Predictability & Order in Project Business


Project Business Management


By Oliver F. Lehmann

Munich, Germany


“Life can only be understood backwards; but it must be lived forwards.”
Søren Kierkegaard



A trend in the last years was to ignore long-term predictability and order in projects and to favor agility and transformational leadership.

In project business management however, the need to be organized for predictive approaches as well as for agile approaches may be necessary to ensure the happiness of the teaming partner in the project and to ensure compliance with the contract. The ability to change between the approaches is a core element of “Situational Project Management”.

The Right Approach Can Save the Day – the Wrong One Can Spoil It

A situational approach to a software project

A major harbor had a project to renew the software landscape for several container terminals. In the past decades, each of these terminals had developed own software systems for the management of ships, trucks, and the internal container-handling infrastructure. Some terminals were acquired from other operators and were still running on different custom-made software as well. This hotchpotch of different software systems that was historically grown made it hard to consolidate the data from the different systems and to implement new software solutions that would need to deal with a variety of data interfaces.

The company operating the terminals had decided to buy a standard software solution and customize it to the own needs. Customization mainly meant developing software that would help the system to mirror and support the processes of the organization. So the first phase for the software developers developing the customization code was to discover these processes and identify the specific needs of the company.

One difficulty during this discovery phase was the variety of processes and requirements that also had grown over time. This came somewhat unexpected to them, because in essence all terminals had the same job. Soon they found that the schedule for this discovery phase became worthless, because each discovery leads to new requirements that the software had to meet. A nearby consultancy recommended for this phase to turn to agile methods which are better able to guide the project through the discovery phase and allow for adaptations where it was necessary based on the operative processes that were identified.

Figure 1 illustrates the connection of planning horizons with methodological approaches.

Figure 1: Scheduling and other forms of forecasting and planning in a project can be understood as a grey-shade area of rolling-wave approaches between two extremes, waterfall and agile.

Later in the project, the new solution, which consisted of the standard software and the customization code could be implemented. At that point, the company found that the agile methods that were so helpful during the discovery phase we are no more suitable. The implementation necessitated a highly granular planning approach with a planning horizon far in the future. This is something that agile methods have not been developed to provide and therefore could not support.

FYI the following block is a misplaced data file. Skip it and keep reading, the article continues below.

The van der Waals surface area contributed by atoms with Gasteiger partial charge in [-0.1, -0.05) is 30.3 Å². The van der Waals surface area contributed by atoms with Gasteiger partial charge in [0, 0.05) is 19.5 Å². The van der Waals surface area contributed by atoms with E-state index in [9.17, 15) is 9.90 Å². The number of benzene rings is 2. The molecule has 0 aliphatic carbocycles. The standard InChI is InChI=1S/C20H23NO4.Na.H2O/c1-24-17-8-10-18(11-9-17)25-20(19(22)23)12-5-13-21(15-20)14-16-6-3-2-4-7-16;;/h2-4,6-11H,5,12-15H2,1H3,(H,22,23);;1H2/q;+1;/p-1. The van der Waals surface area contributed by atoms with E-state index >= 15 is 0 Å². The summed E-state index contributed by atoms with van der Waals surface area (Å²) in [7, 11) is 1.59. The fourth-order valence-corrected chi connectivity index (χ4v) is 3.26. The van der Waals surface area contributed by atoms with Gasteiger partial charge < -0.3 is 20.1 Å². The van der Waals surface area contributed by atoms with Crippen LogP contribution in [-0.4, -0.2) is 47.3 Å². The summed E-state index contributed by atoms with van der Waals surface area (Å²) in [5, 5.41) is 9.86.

To read entire article, click here

Editor’s note: This series of articles is by Oliver Lehmann, author of the book “Project Business Management” (ISBN 9781138197503), published by Auerbach / Taylor & Francis in 2018. See author profile below.

How to cite this article:  Lehmann, O.F. (2021). Predictability & Order in Project Business, PM World Journal, Vol. X, Issue II, February. Available online at https://pmworldlibrary.net/wp-content/uploads/2021/02/pmwj102-Feb2021-Lehmann-Predictability-and-order-in-Project-Business-PBM-2.pdf

About the Author

Oliver F. Lehmann

Munich, Germany


Oliver F. Lehmann, MSc, ACE, PMP, is a project management educator, author, consultant, and speaker. In addition, he is the President of the Project Business Foundation, the home association for professionals and organizations involved in cross-corporate projects.

He studied Linguistics, Literature and History at the University of Stuttgart and Project Management at the University of Liverpool, UK, where he holds a Master of Science Degree. Oliver has trained thousands of project managers in Europe, USA and Asia in methodological project management with a focus on certification preparation. In addition, he is a visiting lecturer at the Technical University of Munich.

He has been a member and volunteer at PMI, the Project Management Institute, since 1998, and served as the President of the PMI Southern Germany Chapter from 2013 to 2018. Between 2004 and 2006, he contributed to PMI’s PM Network magazine, for which he provided a monthly editorial on page 1 called “Launch”, analyzing troubled projects around the world.

Oliver believes in three driving forces for personal improvement in project management: formal learning, experience and observations. He resides in Munich, Bavaria, Germany and can be contacted at oliver@oliverlehmann.com.

Oliver Lehmann is the author of the books:

His previous articles and papers for PM World Journal can be found here: